The “secret” of high-quality public space
One of the most important aspects of a city is public space, particularly high-quality public space that not only provides outdoor recreational areas for socializing, exercising, and playing but also has a good impact on people’s health. The closure of public areas has created social instability and protests, demonstrating that their use is not only interspersed in our lives but also provides economic and social benefits to the community or local area.
Definition of public space
There are numerous definitions of public space, but the UK government defines it as “all those parts of the built and natural environment where the public has free access.” This includes all streets, squares, and other rights of way, while primarily used for residential, commercial, or community/civic purposes; open spaces and parks; and “public/private” locations with unlimited public access (at least during daytime hours). It contains connections with major internal and private places to which the general public has unrestricted access.’ (as cited by Carmona et al., 2012)
The type of public place
Formal public spaces serve as locations for people to interact, live, and move around, whilst smaller size public spaces may just be places to play, hang out, and rest. This includes everything from conventional plazas to attached urban spaces to a variety of new spaces (Cho, Chye Kiang Heng and Trivic, 2016). Sidewalks, streets, playgrounds, parks, tiny plazas in housing or community centres, and municipal complexes are examples (Ministry of Housing et al., 2021).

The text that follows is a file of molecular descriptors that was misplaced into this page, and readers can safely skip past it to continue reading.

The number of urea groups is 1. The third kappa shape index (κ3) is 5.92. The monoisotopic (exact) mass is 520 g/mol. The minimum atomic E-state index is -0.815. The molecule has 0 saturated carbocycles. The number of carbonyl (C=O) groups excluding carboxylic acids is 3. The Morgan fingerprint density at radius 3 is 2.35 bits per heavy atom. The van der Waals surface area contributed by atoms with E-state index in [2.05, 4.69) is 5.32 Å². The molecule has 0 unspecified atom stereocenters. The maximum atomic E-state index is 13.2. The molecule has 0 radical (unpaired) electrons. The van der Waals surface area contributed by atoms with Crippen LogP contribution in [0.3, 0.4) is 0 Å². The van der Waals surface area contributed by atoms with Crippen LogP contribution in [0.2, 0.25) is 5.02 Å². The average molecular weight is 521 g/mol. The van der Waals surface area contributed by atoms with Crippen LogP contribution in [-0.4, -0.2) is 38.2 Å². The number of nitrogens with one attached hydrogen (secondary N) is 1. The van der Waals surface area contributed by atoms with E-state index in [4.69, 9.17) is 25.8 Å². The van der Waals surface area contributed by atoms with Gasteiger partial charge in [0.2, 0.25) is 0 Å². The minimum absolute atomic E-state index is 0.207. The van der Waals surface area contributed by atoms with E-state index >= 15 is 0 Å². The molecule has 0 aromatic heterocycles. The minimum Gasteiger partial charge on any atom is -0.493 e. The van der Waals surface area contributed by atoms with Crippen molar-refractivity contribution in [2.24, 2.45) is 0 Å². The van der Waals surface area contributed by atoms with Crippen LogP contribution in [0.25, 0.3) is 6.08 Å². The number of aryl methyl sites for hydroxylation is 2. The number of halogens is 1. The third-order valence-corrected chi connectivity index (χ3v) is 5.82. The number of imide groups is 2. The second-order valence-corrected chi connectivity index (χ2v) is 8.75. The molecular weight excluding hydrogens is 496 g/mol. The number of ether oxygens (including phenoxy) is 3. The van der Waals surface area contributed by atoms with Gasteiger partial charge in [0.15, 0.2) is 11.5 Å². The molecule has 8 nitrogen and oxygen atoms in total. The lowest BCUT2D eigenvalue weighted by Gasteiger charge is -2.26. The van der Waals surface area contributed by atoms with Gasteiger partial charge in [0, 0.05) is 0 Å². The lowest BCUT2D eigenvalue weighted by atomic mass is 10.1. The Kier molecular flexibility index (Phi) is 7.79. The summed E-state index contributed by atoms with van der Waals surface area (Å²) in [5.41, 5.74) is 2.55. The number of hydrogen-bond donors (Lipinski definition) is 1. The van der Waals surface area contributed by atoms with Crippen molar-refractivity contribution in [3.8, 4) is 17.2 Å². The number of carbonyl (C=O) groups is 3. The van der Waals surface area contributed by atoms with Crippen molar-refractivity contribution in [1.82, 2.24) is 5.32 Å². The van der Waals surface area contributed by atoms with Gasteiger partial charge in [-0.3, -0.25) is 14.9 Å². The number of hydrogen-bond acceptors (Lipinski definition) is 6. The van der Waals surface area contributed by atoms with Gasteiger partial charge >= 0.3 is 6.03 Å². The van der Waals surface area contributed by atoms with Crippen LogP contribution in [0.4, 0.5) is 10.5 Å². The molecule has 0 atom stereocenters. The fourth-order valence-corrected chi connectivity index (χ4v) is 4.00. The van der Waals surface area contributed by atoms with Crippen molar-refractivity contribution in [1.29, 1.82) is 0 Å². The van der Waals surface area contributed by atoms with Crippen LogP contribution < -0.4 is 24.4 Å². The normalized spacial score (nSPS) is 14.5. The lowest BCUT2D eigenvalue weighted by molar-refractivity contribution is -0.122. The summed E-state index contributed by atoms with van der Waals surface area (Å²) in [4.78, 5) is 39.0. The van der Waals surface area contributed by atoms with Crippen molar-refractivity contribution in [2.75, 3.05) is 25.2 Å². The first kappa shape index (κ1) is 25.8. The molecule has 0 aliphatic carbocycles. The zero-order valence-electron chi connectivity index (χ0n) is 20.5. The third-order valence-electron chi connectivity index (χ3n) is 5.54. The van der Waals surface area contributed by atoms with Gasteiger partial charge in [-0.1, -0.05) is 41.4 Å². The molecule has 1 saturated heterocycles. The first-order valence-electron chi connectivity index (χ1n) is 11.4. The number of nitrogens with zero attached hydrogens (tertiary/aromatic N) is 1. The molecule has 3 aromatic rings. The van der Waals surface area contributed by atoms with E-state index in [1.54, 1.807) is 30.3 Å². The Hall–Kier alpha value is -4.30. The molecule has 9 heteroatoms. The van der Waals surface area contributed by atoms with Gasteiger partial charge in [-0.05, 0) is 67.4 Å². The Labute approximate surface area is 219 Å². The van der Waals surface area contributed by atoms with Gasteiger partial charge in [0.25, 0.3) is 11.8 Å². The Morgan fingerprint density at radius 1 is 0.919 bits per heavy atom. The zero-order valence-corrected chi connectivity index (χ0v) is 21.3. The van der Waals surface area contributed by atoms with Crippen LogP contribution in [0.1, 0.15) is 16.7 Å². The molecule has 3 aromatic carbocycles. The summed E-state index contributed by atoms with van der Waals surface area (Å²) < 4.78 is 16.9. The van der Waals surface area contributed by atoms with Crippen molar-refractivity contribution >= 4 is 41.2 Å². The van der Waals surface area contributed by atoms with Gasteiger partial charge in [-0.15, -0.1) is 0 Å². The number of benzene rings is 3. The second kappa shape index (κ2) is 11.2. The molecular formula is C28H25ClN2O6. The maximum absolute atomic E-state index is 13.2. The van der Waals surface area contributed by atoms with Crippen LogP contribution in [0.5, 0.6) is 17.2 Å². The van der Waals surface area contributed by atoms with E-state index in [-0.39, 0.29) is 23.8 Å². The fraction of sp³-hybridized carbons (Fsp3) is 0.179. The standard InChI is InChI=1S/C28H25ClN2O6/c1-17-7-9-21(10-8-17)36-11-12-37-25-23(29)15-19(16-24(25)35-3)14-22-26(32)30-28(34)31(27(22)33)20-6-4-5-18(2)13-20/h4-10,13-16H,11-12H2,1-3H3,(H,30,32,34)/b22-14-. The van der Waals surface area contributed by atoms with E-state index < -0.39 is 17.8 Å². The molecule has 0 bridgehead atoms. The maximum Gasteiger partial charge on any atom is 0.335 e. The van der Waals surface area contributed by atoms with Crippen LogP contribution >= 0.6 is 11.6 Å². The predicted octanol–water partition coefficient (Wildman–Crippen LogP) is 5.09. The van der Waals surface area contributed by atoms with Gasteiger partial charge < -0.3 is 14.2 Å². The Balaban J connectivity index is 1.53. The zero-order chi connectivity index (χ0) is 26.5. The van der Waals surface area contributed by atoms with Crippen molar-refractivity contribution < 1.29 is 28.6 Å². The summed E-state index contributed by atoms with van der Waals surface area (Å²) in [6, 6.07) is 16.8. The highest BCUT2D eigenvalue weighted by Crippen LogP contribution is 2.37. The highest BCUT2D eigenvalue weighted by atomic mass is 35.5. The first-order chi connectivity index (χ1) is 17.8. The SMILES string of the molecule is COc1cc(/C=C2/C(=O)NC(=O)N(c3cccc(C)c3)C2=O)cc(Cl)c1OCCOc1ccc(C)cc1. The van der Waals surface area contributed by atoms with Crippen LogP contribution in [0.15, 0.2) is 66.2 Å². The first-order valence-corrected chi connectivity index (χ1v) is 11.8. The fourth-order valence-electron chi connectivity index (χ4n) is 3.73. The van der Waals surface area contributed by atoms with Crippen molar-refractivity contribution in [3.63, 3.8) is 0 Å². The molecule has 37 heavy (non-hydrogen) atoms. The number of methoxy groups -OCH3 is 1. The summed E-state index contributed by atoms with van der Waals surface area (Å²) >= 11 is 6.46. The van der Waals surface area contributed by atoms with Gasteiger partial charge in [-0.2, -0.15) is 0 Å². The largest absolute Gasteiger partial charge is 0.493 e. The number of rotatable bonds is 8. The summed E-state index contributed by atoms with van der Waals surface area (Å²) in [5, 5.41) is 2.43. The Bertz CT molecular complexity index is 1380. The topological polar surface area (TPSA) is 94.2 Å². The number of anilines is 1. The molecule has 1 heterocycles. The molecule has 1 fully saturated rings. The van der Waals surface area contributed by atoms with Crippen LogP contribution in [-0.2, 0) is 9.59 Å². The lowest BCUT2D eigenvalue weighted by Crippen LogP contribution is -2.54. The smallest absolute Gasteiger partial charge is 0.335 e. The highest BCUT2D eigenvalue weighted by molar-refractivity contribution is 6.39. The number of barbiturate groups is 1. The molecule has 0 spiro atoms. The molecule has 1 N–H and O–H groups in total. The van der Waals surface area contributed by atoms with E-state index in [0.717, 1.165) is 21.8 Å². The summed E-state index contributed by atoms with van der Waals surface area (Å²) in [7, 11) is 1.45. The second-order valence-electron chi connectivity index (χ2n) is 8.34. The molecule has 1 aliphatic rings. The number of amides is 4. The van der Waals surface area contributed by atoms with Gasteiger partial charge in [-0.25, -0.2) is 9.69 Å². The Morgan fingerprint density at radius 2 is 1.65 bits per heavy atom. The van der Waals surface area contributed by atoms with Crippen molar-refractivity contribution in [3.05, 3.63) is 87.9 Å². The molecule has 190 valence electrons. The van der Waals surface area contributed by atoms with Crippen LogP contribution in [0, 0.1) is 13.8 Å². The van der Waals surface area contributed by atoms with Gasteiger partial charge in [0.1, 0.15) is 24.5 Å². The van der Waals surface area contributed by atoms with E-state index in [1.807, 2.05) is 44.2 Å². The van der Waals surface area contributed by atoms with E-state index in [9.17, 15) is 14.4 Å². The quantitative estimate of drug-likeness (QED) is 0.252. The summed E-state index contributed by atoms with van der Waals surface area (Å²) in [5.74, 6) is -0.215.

Elements of high quality for public spaces
A well-designed public place has a variety of characteristics that must take into account the many people that utilize it (e.g., pedestrians and cyclists).
- Conveniently located venues promote socialization and activities that improve well-being, physical and mental health, and civic inclusion.
•Accessibility and Connectivity: Outdoor spaces must be available to all, and easy access to and from these interconnected street networks not only stimulates walking and cycling, decreasing dependency on cars, but also saving energy. Seating is the most significant feature in luring people to a square or park, according to Whyte (1980), who studied and evaluated people’s behaviour in New York’s squares and streets.
•Outdoor amenities and Functions: The inclusion of outdoor amenities such as sports facilities, theatres, playgrounds, kiosks, monuments, public art, furniture, restroom facilities, and so on not only promotes user contact with the area but also makes the place more meaningful. Outdoor gallery in Nasher Sculpture Center (PWP, n.d.)
•Cultural identity: Monuments, heritage, and other culturally and historically significant components in public spaces promote the importance of public space and are necessary for respecting the past and collective memory of all cultures (Low, 2022). For example, in the United States, the architecture of 9/11 Park not only creates a public resting place but also enriches our memories of the past by stressing the identity as well as the setting of the region.
Public space in National Septermber 11 Memorial (PWP, n.d.)
2. A safe, attractive and secure outdoor place.
•buildings along the street, particularly diverse types of enterprises on the street, the building’s windows and entrances and exits facing the outdoor space or the street, not only can form natural surveillance but also can attract more pedestrians and eliminate grey space to prevent crime from occurring (Jacobs, 1961).
3. Green space